Abigail McQuay and her parents Carla and Bruce braved the camera to share their story about hearing loss in a video series called I Want You To Hear.
The family hopes the conversations between parents and their children inspire other Red Deer families to discuss pediatric hearing loss and why early intervention is so important. They also discussed how Cochlear implants have helped 14-year-old Abby.
Abby’s parents heard about the video opportunity through Cochlear, who makes the implants that help provide sound to those who are deaf or have a very hard time hearing. They were looking for kids in specific age groups to take part in the video.
The video series had Abby and her parents asking questions to each other around hearing loss.
“We didn’t see the questions until we sat down. It was a total surprise. We didn’t really know what to expect. We were just in a room and we didn’t know how they were going to edit it or what they were going to use,” said Abby’s mom.
“Some questions were like, ‘What were your thoughts about me becoming deaf’ or ‘How did you feel knowing or learning about it?’ There were some hard questions,” said Abby.
Abby’s parents found out she was profoundly deaf shortly after she turned one-year-old, after receiving a referral to the Calgary Children’s Hospital and meeting with an audiologist. The process was a struggle for not only Abby, but her parents too.
“In the beginning it was the end of the world when we found out she was deaf. We really didn’t know. It wasn’t early detected. At the time Red Deer Hospital didn’t check newborns, so she was a late diagnoses at about 18 months when we went to the children’s hospital in Calgary,” said Carla.
Abby got her first surgery to her right ear before the age of three and her other ear at around six-years-old.
And she said she is happy to have gotten the Cochlear implants, as they’ve helped her greatly.
“It has been a struggle along the way but I do think it was the right choice and I’m very happy with it,” she said.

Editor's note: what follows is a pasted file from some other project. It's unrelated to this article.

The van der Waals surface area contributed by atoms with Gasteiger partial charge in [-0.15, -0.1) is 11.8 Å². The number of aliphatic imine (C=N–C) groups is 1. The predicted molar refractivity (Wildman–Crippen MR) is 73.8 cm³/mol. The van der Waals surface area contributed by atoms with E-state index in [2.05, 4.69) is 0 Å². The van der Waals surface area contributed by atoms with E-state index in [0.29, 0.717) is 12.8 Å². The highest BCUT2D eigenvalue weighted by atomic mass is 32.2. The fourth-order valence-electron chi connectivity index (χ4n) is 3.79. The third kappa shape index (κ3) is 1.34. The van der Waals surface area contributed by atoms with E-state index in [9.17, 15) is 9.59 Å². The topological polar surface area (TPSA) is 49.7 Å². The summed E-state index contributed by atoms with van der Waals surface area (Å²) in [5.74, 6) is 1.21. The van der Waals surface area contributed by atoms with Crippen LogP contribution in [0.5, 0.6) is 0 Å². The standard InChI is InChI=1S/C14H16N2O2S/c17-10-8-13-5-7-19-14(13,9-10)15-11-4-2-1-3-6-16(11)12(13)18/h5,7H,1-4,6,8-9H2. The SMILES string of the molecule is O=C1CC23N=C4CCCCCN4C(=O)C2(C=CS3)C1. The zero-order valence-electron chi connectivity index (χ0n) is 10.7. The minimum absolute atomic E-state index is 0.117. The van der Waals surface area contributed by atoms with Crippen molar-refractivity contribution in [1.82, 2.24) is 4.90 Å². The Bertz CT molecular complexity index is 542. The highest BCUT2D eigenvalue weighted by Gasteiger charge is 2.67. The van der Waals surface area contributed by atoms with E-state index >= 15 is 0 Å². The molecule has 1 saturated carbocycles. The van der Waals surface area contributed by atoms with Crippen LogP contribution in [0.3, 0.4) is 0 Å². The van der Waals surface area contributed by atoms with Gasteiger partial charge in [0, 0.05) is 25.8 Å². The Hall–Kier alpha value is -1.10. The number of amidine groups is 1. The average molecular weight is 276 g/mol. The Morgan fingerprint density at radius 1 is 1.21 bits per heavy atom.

Her mom added that the implants are now done at the same time.
“If you’re born deaf it’s more important to get the implants earlier, because if you’re born deaf and wait until adulthood, it doesn’t work. Your brain won’t accept it, or has a very difficult time accepting it. You’ll probably never really learn to hear,” said Abby’s father Bruce.
He added that’s why they now test on kids and babies, implanting them bilaterally before they’re a year old.
Although it helped her hearing, it was still a struggle at first.
“When they were turned on it was very overwhelming. She didn’t know what she was hearing. The comprehension wasn’t there. People thought as soon as soon as she had the one implant that she’d be able to talk and say sentences,” said Carla.
“She’d never heard a language,” added Bruce.
The hearing process was a journey, with her parents doing a lot of speech therapy with Abby in and out of the sound booth, listening to other sounds and knowing what things sound like.
Abby said it was about getting to know the different sounds and trying to catch up like the other kids did with the comprehension.
Before deciding on the surgery, Carla said she had talked to other parents who had the surgery done on their kids, so she then thought it was the right thing for her daughter.
“I needed proof that it was going to work before I’d consider her having the surgery, so I’m just hoping that people seeing and meeting Abigail can know that it’s an option,” she said.
Abby said the Cochlear implant was a great opportunity and is a good option for others to consider.
“I just think it was a really good decision for my parents and I’m really grateful that it’s out there and that people can choose to have the Cochlear implant,” she said.
“She was so frustrated in the non-hearing world. She was so frustrated that we knew there had to be something else,” added her mom.
The video was released on YouTube and the Cochlear web site a few weeks ago.
The family went down to Florida last February to film the video to help inspire other deaf teens and give parents some options for their children. There were also other families in the film talking about their experiences.
In terms of plans for the future, Abby hopes to be an audiologist.
“I want to help people be able to hear, talk and write. I think it’s a really cool job and I think it would be a lot of fun too.”
Abby currently attends St. Francis of Assisi Middle School.